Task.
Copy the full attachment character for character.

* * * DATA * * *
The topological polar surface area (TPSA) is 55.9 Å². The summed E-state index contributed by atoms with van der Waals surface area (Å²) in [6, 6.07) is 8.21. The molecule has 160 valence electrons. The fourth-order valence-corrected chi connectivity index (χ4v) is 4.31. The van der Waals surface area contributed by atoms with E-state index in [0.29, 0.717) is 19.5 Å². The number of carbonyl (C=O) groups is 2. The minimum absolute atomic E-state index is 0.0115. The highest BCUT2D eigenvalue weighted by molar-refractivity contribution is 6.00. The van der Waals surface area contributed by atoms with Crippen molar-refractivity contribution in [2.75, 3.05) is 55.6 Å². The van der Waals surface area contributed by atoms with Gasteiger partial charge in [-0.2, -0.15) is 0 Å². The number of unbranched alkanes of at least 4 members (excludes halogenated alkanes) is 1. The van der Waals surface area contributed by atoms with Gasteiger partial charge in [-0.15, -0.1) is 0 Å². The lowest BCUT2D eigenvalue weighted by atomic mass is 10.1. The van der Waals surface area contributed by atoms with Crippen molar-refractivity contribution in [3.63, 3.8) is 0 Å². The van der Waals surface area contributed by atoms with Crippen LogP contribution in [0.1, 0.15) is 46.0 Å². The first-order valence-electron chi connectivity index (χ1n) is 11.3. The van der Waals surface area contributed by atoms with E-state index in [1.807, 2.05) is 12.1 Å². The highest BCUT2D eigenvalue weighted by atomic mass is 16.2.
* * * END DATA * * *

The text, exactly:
The topological polar surface area (TPSA) is 55.9 Å². The summed E-state index contributed by atoms with van der Waals surface area (Å²) in [6, 6.07) is 8.21. The molecule has 160 valence electrons. The fourth-order valence-corrected chi connectivity index (χ4v) is 4.31. The van der Waals surface area contributed by atoms with E-state index in [0.29, 0.717) is 19.5 Å². The number of carbonyl (C=O) groups is 2. The minimum absolute atomic E-state index is 0.0115. The highest BCUT2D eigenvalue weighted by molar-refractivity contribution is 6.00. The van der Waals surface area contributed by atoms with Crippen molar-refractivity contribution in [2.75, 3.05) is 55.6 Å². The van der Waals surface area contributed by atoms with Gasteiger partial charge in [-0.2, -0.15) is 0 Å². The number of unbranched alkanes of at least 4 members (excludes halogenated alkanes) is 1. The van der Waals surface area contributed by atoms with Gasteiger partial charge in [-0.15, -0.1) is 0 Å². The lowest BCUT2D eigenvalue weighted by atomic mass is 10.1. The van der Waals surface area contributed by atoms with Crippen molar-refractivity contribution in [3.63, 3.8) is 0 Å². The van der Waals surface area contributed by atoms with Crippen LogP contribution in [0.1, 0.15) is 46.0 Å². The first-order valence-electron chi connectivity index (χ1n) is 11.3. The van der Waals surface area contributed by atoms with E-state index in [1.807, 2.05) is 12.1 Å². The highest BCUT2D eigenvalue weighted by atomic mass is 16.2.